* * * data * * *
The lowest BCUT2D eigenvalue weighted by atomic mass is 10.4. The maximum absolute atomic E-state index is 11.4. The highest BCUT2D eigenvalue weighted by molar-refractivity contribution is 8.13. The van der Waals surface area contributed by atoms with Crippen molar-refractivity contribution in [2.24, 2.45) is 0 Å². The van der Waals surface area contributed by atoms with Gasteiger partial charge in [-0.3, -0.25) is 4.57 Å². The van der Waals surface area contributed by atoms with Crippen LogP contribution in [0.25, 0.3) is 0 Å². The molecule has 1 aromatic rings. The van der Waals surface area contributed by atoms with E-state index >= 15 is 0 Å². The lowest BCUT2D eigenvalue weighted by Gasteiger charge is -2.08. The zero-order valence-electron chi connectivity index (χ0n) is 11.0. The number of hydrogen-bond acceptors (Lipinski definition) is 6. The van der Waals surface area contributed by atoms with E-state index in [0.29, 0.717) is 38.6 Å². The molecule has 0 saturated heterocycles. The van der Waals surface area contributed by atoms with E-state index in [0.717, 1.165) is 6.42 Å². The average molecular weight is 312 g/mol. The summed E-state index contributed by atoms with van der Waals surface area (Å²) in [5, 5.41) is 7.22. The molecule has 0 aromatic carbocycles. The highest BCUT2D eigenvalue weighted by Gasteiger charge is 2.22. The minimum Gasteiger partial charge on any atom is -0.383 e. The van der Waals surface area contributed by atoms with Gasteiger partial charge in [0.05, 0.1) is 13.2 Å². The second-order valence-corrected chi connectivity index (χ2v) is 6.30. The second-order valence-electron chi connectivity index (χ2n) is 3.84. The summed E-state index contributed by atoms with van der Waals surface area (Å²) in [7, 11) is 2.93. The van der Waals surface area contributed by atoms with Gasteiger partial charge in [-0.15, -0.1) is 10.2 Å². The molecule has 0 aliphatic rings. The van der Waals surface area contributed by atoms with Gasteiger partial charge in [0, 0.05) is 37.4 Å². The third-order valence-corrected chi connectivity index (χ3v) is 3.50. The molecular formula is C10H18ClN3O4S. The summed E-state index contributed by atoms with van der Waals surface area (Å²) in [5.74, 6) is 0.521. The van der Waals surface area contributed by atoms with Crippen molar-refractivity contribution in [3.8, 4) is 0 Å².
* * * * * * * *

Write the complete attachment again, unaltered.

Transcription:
The lowest BCUT2D eigenvalue weighted by atomic mass is 10.4. The maximum absolute atomic E-state index is 11.4. The highest BCUT2D eigenvalue weighted by molar-refractivity contribution is 8.13. The van der Waals surface area contributed by atoms with Crippen molar-refractivity contribution in [2.24, 2.45) is 0 Å². The van der Waals surface area contributed by atoms with Gasteiger partial charge in [-0.3, -0.25) is 4.57 Å². The van der Waals surface area contributed by atoms with Crippen LogP contribution in [0.25, 0.3) is 0 Å². The molecule has 1 aromatic rings. The van der Waals surface area contributed by atoms with E-state index >= 15 is 0 Å². The lowest BCUT2D eigenvalue weighted by Gasteiger charge is -2.08. The zero-order valence-electron chi connectivity index (χ0n) is 11.0. The number of hydrogen-bond acceptors (Lipinski definition) is 6. The van der Waals surface area contributed by atoms with E-state index in [0.29, 0.717) is 38.6 Å². The molecule has 0 saturated heterocycles. The van der Waals surface area contributed by atoms with E-state index in [0.717, 1.165) is 6.42 Å². The average molecular weight is 312 g/mol. The summed E-state index contributed by atoms with van der Waals surface area (Å²) in [5, 5.41) is 7.22. The molecule has 0 aromatic carbocycles. The highest BCUT2D eigenvalue weighted by Gasteiger charge is 2.22. The minimum Gasteiger partial charge on any atom is -0.383 e. The van der Waals surface area contributed by atoms with Gasteiger partial charge in [0.05, 0.1) is 13.2 Å². The second-order valence-corrected chi connectivity index (χ2v) is 6.30. The second-order valence-electron chi connectivity index (χ2n) is 3.84. The summed E-state index contributed by atoms with van der Waals surface area (Å²) in [7, 11) is 2.93. The van der Waals surface area contributed by atoms with Gasteiger partial charge in [-0.15, -0.1) is 10.2 Å². The molecule has 0 aliphatic rings. The van der Waals surface area contributed by atoms with Gasteiger partial charge in [0, 0.05) is 37.4 Å². The third-order valence-corrected chi connectivity index (χ3v) is 3.50. The molecular formula is C10H18ClN3O4S. The summed E-state index contributed by atoms with van der Waals surface area (Å²) in [5.74, 6) is 0.521. The van der Waals surface area contributed by atoms with Crippen molar-refractivity contribution in [3.8, 4) is 0 Å².